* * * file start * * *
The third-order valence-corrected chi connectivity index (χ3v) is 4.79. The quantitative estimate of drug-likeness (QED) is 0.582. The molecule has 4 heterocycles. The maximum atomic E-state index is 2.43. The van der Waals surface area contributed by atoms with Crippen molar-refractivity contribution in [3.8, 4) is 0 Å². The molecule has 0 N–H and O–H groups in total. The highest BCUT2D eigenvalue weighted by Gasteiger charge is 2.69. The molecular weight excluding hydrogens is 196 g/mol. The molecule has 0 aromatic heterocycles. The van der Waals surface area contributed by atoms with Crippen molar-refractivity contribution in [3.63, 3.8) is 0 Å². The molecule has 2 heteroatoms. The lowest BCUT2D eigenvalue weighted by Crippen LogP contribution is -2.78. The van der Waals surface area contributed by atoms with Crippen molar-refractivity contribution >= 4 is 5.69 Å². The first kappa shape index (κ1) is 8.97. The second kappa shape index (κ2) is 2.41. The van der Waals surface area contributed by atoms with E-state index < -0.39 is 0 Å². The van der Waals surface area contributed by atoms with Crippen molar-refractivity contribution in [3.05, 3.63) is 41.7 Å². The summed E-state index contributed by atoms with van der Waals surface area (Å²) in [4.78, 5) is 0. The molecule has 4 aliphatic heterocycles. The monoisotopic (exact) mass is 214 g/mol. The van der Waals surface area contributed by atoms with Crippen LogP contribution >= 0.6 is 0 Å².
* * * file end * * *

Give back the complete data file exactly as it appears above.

The third-order valence-corrected chi connectivity index (χ3v) is 4.79. The quantitative estimate of drug-likeness (QED) is 0.582. The molecule has 4 heterocycles. The maximum atomic E-state index is 2.43. The van der Waals surface area contributed by atoms with Crippen molar-refractivity contribution in [3.8, 4) is 0 Å². The molecule has 0 N–H and O–H groups in total. The highest BCUT2D eigenvalue weighted by Gasteiger charge is 2.69. The molecular weight excluding hydrogens is 196 g/mol. The molecule has 0 aromatic heterocycles. The van der Waals surface area contributed by atoms with Crippen molar-refractivity contribution in [3.63, 3.8) is 0 Å². The molecule has 2 heteroatoms. The lowest BCUT2D eigenvalue weighted by Crippen LogP contribution is -2.78. The van der Waals surface area contributed by atoms with Crippen molar-refractivity contribution >= 4 is 5.69 Å². The first kappa shape index (κ1) is 8.97. The second kappa shape index (κ2) is 2.41. The van der Waals surface area contributed by atoms with E-state index < -0.39 is 0 Å². The van der Waals surface area contributed by atoms with Crippen molar-refractivity contribution in [3.05, 3.63) is 41.7 Å². The summed E-state index contributed by atoms with van der Waals surface area (Å²) in [4.78, 5) is 0. The molecule has 4 aliphatic heterocycles. The monoisotopic (exact) mass is 214 g/mol. The van der Waals surface area contributed by atoms with Crippen LogP contribution >= 0.6 is 0 Å².